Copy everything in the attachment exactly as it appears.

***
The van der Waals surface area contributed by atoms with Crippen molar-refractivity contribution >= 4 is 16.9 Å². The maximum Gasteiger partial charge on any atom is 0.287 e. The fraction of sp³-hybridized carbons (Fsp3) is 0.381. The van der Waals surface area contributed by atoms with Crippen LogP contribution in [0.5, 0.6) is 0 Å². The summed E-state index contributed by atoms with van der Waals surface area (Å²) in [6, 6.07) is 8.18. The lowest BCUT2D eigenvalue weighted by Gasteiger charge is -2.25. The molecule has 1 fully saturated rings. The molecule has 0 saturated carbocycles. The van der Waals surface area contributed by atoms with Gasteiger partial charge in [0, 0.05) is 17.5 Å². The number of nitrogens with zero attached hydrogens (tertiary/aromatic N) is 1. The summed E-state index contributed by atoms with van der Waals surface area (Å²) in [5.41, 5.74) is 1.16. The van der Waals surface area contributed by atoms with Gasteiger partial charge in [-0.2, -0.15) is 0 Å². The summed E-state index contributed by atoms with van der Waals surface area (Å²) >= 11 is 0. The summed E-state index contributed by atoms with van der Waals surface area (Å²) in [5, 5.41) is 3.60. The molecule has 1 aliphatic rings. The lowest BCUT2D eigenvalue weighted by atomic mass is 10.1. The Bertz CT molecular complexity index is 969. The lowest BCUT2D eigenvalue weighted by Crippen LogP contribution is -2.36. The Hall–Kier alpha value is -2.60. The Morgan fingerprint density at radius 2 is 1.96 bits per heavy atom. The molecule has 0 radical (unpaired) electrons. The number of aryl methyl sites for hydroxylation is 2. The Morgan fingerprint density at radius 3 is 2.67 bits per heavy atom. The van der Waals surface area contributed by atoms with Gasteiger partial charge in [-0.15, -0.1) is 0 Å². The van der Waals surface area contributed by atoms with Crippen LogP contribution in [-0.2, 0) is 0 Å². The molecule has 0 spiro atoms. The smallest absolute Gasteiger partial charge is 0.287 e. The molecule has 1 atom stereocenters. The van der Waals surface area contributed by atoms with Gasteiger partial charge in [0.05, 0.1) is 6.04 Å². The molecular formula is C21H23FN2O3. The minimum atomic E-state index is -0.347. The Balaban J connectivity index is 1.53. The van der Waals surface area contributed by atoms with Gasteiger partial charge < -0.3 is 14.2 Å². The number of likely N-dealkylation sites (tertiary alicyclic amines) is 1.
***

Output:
The van der Waals surface area contributed by atoms with Crippen molar-refractivity contribution >= 4 is 16.9 Å². The maximum Gasteiger partial charge on any atom is 0.287 e. The fraction of sp³-hybridized carbons (Fsp3) is 0.381. The van der Waals surface area contributed by atoms with Crippen LogP contribution in [0.5, 0.6) is 0 Å². The summed E-state index contributed by atoms with van der Waals surface area (Å²) in [6, 6.07) is 8.18. The lowest BCUT2D eigenvalue weighted by Gasteiger charge is -2.25. The molecule has 1 fully saturated rings. The molecule has 0 saturated carbocycles. The van der Waals surface area contributed by atoms with Gasteiger partial charge in [0, 0.05) is 17.5 Å². The number of nitrogens with zero attached hydrogens (tertiary/aromatic N) is 1. The summed E-state index contributed by atoms with van der Waals surface area (Å²) in [5.41, 5.74) is 1.16. The van der Waals surface area contributed by atoms with Gasteiger partial charge in [-0.2, -0.15) is 0 Å². The summed E-state index contributed by atoms with van der Waals surface area (Å²) >= 11 is 0. The summed E-state index contributed by atoms with van der Waals surface area (Å²) in [5, 5.41) is 3.60. The molecule has 1 aliphatic rings. The lowest BCUT2D eigenvalue weighted by atomic mass is 10.1. The Bertz CT molecular complexity index is 969. The lowest BCUT2D eigenvalue weighted by Crippen LogP contribution is -2.36. The Hall–Kier alpha value is -2.60. The Morgan fingerprint density at radius 2 is 1.96 bits per heavy atom. The molecule has 0 radical (unpaired) electrons. The number of aryl methyl sites for hydroxylation is 2. The Morgan fingerprint density at radius 3 is 2.67 bits per heavy atom. The van der Waals surface area contributed by atoms with Gasteiger partial charge in [-0.15, -0.1) is 0 Å². The van der Waals surface area contributed by atoms with Crippen LogP contribution in [-0.2, 0) is 0 Å². The molecule has 0 spiro atoms. The smallest absolute Gasteiger partial charge is 0.287 e. The molecule has 1 atom stereocenters. The van der Waals surface area contributed by atoms with Gasteiger partial charge in [0.05, 0.1) is 6.04 Å². The molecular formula is C21H23FN2O3. The minimum atomic E-state index is -0.347. The Balaban J connectivity index is 1.53. The van der Waals surface area contributed by atoms with Gasteiger partial charge < -0.3 is 14.2 Å². The number of likely N-dealkylation sites (tertiary alicyclic amines) is 1.